“If you don’t live right, the Bone Man is commin’ for ya!”
What do Mardi Gras and Halloween have in common besides costumes? Skeletons, of course.
The Northside Skull and Bone Gang has been a Mardi Gras tradition in the Tremé, the nation’s oldest African-American neighborhood, for more than 200 years. Like the Mardi Gras Indians, they were a major part of Carnival on Claiborne Avenue, the main black thoroughfare back in the day.
Every Mardi Gras morning at 5 a.m., this group of maskers departs the Backstreet Cultural Museum and parades down the streets of the Tremé, dressed as skeletons. They dance, beat on drums, and knock on doors and windows while chanting:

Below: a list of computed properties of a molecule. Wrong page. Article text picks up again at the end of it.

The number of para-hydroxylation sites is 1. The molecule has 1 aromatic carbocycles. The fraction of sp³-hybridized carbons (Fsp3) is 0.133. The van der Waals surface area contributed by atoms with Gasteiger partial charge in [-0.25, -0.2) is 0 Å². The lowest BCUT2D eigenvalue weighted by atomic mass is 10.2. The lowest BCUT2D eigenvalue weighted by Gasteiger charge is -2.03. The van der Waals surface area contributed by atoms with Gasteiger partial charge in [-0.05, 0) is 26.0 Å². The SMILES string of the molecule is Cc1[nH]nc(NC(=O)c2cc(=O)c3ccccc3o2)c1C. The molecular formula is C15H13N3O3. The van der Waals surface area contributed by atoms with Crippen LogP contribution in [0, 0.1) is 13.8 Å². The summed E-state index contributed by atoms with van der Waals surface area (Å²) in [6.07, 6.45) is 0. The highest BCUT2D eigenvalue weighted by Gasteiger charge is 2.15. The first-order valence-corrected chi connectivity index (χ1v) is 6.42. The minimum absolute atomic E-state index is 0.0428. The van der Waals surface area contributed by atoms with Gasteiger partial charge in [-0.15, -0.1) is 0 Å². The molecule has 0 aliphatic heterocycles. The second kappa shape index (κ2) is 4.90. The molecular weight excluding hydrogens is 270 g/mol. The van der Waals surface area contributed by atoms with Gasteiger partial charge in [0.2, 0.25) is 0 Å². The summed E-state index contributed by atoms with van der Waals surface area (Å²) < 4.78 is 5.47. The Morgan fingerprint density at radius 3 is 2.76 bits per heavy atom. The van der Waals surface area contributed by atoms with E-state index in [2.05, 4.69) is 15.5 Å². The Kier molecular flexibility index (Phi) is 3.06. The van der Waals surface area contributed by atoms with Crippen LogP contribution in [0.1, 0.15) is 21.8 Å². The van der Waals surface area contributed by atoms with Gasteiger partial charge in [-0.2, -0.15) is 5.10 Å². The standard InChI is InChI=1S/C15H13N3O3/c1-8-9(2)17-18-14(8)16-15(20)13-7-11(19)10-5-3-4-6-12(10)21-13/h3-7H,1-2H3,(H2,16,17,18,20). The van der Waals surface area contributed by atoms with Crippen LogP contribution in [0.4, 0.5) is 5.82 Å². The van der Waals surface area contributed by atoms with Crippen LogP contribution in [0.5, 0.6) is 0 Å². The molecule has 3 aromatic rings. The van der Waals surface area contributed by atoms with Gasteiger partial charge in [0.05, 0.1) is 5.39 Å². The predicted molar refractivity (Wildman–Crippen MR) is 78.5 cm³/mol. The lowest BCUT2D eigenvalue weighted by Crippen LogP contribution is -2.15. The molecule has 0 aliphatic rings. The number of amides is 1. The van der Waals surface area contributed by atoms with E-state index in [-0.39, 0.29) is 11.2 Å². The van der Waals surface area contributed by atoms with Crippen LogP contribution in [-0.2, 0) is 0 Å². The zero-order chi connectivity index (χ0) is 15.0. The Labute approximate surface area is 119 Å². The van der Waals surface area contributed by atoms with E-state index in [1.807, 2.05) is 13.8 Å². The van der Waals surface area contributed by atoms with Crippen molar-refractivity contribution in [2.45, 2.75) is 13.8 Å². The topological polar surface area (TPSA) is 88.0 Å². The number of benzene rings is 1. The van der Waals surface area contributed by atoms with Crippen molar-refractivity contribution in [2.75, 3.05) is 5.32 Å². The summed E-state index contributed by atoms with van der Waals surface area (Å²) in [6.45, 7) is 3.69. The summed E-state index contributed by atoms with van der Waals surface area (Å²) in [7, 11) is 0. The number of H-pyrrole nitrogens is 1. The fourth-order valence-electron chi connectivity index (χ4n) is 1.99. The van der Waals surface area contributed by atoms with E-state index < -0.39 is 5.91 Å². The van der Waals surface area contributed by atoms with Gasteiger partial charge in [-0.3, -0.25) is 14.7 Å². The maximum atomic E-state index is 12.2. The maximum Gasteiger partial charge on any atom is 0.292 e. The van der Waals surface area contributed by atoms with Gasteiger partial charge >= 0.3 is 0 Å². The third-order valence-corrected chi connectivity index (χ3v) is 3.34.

“We come to remind you before you die.
You better get your life together.
Next time you see us, it’s too late to cry!”
If you ask us, the leader, wearing an antler helmet, is the scariest of all.
Some say the Bone Gang is conjuring up spirits of the dead, inviting them to parade alongside their ancestors on Mardi Gras day. Others say their role is simply to wake people up on Fat Tuesday, reminding them not to overdo it or they’ll meet with the Bone Man.
Photographs courtesy of @northsideskullandbonegang